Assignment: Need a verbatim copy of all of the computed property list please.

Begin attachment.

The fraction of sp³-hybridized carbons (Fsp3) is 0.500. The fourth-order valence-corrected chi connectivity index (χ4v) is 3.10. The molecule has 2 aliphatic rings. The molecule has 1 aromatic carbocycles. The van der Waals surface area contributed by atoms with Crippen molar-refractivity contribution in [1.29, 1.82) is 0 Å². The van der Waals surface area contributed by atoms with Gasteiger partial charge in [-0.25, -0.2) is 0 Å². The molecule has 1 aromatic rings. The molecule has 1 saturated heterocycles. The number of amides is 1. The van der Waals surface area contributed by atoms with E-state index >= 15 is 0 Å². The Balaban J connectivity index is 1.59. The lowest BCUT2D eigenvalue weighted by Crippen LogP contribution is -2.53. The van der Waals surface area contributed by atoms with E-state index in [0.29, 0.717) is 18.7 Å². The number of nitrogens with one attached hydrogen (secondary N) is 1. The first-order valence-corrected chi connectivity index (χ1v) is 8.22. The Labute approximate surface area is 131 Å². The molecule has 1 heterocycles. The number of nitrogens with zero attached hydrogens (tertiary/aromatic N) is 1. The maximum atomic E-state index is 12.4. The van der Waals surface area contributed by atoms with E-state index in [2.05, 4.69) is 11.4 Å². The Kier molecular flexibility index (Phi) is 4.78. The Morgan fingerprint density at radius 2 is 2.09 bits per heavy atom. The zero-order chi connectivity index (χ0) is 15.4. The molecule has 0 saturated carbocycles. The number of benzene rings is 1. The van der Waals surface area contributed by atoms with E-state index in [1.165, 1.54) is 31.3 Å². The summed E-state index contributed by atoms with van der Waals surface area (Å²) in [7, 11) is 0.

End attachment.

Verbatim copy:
The fraction of sp³-hybridized carbons (Fsp3) is 0.500. The fourth-order valence-corrected chi connectivity index (χ4v) is 3.10. The molecule has 2 aliphatic rings. The molecule has 1 aromatic carbocycles. The van der Waals surface area contributed by atoms with Crippen molar-refractivity contribution in [1.29, 1.82) is 0 Å². The van der Waals surface area contributed by atoms with Gasteiger partial charge in [-0.25, -0.2) is 0 Å². The molecule has 1 aromatic rings. The molecule has 1 saturated heterocycles. The number of amides is 1. The van der Waals surface area contributed by atoms with E-state index >= 15 is 0 Å². The Balaban J connectivity index is 1.59. The lowest BCUT2D eigenvalue weighted by Crippen LogP contribution is -2.53. The van der Waals surface area contributed by atoms with E-state index in [0.29, 0.717) is 18.7 Å². The number of nitrogens with one attached hydrogen (secondary N) is 1. The first-order valence-corrected chi connectivity index (χ1v) is 8.22. The Labute approximate surface area is 131 Å². The molecule has 1 heterocycles. The number of nitrogens with zero attached hydrogens (tertiary/aromatic N) is 1. The maximum atomic E-state index is 12.4. The van der Waals surface area contributed by atoms with E-state index in [2.05, 4.69) is 11.4 Å². The Kier molecular flexibility index (Phi) is 4.78. The Morgan fingerprint density at radius 2 is 2.09 bits per heavy atom. The zero-order chi connectivity index (χ0) is 15.4. The molecule has 0 saturated carbocycles. The number of benzene rings is 1. The van der Waals surface area contributed by atoms with E-state index in [1.165, 1.54) is 31.3 Å². The summed E-state index contributed by atoms with van der Waals surface area (Å²) in [7, 11) is 0.